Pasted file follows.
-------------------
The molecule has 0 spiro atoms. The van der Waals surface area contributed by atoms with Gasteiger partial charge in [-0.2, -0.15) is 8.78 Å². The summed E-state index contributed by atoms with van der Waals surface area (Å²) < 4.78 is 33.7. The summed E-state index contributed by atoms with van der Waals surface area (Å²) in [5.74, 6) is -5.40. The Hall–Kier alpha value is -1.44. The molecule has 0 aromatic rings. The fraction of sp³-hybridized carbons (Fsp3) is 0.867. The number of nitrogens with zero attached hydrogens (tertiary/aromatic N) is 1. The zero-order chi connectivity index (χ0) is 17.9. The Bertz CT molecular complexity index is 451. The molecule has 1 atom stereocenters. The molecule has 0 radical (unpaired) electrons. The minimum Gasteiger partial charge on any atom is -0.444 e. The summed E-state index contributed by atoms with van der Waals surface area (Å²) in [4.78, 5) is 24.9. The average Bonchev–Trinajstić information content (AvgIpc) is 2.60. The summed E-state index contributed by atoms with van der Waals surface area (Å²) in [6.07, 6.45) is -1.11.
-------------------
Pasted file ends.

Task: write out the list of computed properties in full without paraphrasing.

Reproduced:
The molecule has 0 spiro atoms. The van der Waals surface area contributed by atoms with Gasteiger partial charge in [-0.2, -0.15) is 8.78 Å². The summed E-state index contributed by atoms with van der Waals surface area (Å²) < 4.78 is 33.7. The summed E-state index contributed by atoms with van der Waals surface area (Å²) in [5.74, 6) is -5.40. The Hall–Kier alpha value is -1.44. The molecule has 0 aromatic rings. The fraction of sp³-hybridized carbons (Fsp3) is 0.867. The number of nitrogens with zero attached hydrogens (tertiary/aromatic N) is 1. The zero-order chi connectivity index (χ0) is 17.9. The Bertz CT molecular complexity index is 451. The molecule has 1 atom stereocenters. The molecule has 0 radical (unpaired) electrons. The minimum Gasteiger partial charge on any atom is -0.444 e. The summed E-state index contributed by atoms with van der Waals surface area (Å²) in [4.78, 5) is 24.9. The average Bonchev–Trinajstić information content (AvgIpc) is 2.60. The summed E-state index contributed by atoms with van der Waals surface area (Å²) in [6.07, 6.45) is -1.11.